RI has a Housing Crisis

The proposed Hope Point Tower has captured the radical imaginations of PVD residents, but the issue has, in fact, overshadowed a long-brewing crisis within the city limits. At 46 stories tall, supporters of it boast it will be the tallest highrise of its kind in New England, with floors of shopping, dining and luxury housing. In practice, the tower functions as a profane spectacle, a colossal distraction, and reveals the inner contradictions of life and power in the Renaissance City.

“Rent has gone up 9% in the past five years,” says Malchus Mills, labor activist, tenant leader and vice-chairperson of Direct Action for Rights and Equality (DARE), one of PVD’s political advocacy groups for marginalized communities, struggling families and many others. “Sixty percent of Providence renters are cost-burdened. They pay more than 30% of their income on housing costs.” Eighty percent of Providence’s low-income households are cost-burdened. The average rent for a two-bedroom apartment is $1,200 a month. A household would need to make $48,000 on average every year to be able to afford it. The median income in Providence is $30,000.

Malchus is from Delaware, and came to RI by way of the United States Navy. He rented in Silver Lake, until some women from DARE (Direct Action for Rights and Equality) informed him the house had been foreclosed on, something Malchus’ landlord had neglected to tell him. That was his introduction into the organization. Malchus now is part of the Tenants and Homeowners’ Association, DARE’s campaign for housing and tenant rights.


The decades-old DARE stands up for marginalized communities, immigrants (both documented and not), persons of color and struggling families, among others. The organization was instrumental in passing legislation that banned the box (asking job applicants if they’d ever been convicted of a crime on job applications) and got a just cause law passed in 2014 that prevents no-fault evictions when the bank foreclosures on a house or apartment building. Malchus was a significant force on Smith Hill in getting it passed.

Ramona G. has lived in Providence for more than 20 years. A model tenant who always pays her rent on time, she’s lived off Broad Street for almost a decade. The building is on its third landlord since Ramona’s been there, and her experience with them has varied. “I feel like the first landlord really cared,” she says in a phone interview. Landlord Number One eventually sold and she had to deal with Landlord Number Two. Number Two got the building foreclosed on by the bank, and Ramona wasn’t informed until seven months later. She paid her rent the entire time, too. Last year the building got another landlord, Number Three. And the difference is startling. “They don’t care if children are suffering,” she said about him. “They just want their rent on time.” Ramona recently learned her daughter has been exposed to lead, and she’s being monitored for it. Renters like Ramona don’t have control as tenants, and frequently fear retaliation. She’s seen her rent go up almost every year. Moving isn’t an option; rent anywhere else in the city just isn’t affordable.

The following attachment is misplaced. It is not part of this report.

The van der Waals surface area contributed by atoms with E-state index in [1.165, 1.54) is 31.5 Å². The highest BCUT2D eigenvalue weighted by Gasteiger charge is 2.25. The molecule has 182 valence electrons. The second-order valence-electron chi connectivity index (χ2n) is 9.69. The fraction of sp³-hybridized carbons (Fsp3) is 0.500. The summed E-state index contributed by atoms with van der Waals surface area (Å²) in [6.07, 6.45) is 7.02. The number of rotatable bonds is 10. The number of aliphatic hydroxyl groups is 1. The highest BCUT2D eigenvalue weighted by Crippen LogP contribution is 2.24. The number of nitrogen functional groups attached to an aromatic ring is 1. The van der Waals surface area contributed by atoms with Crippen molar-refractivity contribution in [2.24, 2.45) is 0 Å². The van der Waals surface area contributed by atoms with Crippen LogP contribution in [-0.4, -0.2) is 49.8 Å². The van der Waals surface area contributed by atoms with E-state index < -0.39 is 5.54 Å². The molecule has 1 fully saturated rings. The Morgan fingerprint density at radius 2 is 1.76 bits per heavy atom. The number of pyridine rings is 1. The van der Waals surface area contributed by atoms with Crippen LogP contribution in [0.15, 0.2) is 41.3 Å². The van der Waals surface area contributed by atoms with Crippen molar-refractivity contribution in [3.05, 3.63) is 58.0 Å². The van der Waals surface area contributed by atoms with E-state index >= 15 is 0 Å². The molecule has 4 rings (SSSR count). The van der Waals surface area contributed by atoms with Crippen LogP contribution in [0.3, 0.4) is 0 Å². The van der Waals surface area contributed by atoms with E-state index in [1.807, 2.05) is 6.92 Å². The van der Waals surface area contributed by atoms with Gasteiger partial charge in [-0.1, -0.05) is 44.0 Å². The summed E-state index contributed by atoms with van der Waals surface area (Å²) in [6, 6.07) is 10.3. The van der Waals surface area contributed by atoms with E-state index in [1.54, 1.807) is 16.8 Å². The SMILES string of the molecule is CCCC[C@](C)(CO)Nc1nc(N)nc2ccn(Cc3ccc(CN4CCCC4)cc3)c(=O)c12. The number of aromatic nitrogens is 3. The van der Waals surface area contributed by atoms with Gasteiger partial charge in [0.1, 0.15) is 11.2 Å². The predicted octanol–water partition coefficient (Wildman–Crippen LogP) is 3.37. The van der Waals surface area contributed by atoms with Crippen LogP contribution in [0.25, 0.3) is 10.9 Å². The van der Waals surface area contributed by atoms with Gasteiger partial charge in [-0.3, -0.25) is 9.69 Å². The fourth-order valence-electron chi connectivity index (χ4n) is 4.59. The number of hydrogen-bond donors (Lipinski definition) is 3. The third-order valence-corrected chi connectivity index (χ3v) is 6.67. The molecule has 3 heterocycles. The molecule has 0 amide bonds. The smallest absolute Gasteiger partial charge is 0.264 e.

Ramona’s situation isn’t an isolated case, and is emblematic of the daily struggles of renters in Providence. Landlords have money, lawyers and the power of eviction. Renters lack the resources to stand up for their rights. DARE advocates for them and seeks solutions on their behalf. They want rent hikes tied to the Consumer Price Index, and hope to establish a nine-person Rent Board in Providence to oversee tenant-landlord disputes that would be made up of city officials who aren’t landlords, landlords, and most importantly, tenants. The Rent Board would keep landlords regulated and prevent them from being negligent, and would be legally unofficial, meaning it would help tenants avoid housing court, where they frequently lack legal representation. “We believe housing is a fundamental human right, not a commodity,” says Malchus. “Nine times out of 10 we get calls and clients that come in and say, ‘I’ve been without electric for two months,’ or ‘The landlord is taking his time about fixing my boiler and it’s November.’”

According to a poll released last month from Roger Williams University and WPRI, most voters think housing is a critical issue. Matt Brown is challenging Governor Gina Raimondo in the Democratic primary, and he’s the only one in that race who has spoken about it. “Nothing has been done about the challenges that people her are facing,” he says. “There’s not enough housing. We’re last in the country for number of new houses being built.” He wants to remove the red tape and tax the wealthiest persons and corporations to fund a housing boom that would build up the stock and lower the price.

“I’ll believe it when they start digging,” says Malchus when I asked him about Matt Brown’s policy promise. He’s ready for action. “We have plenty of promises, and we have programs, but nobody’s doing anything… It’s time for us to quit talking about it and starting doing something about it.

“We don’t have any housing stock here in Providence, and that’s what we need. For companies that come in and get the tax breaks to build all of these luxury homes and then give nothing to build affordable homes for the rest of the city, that’s just wrong.”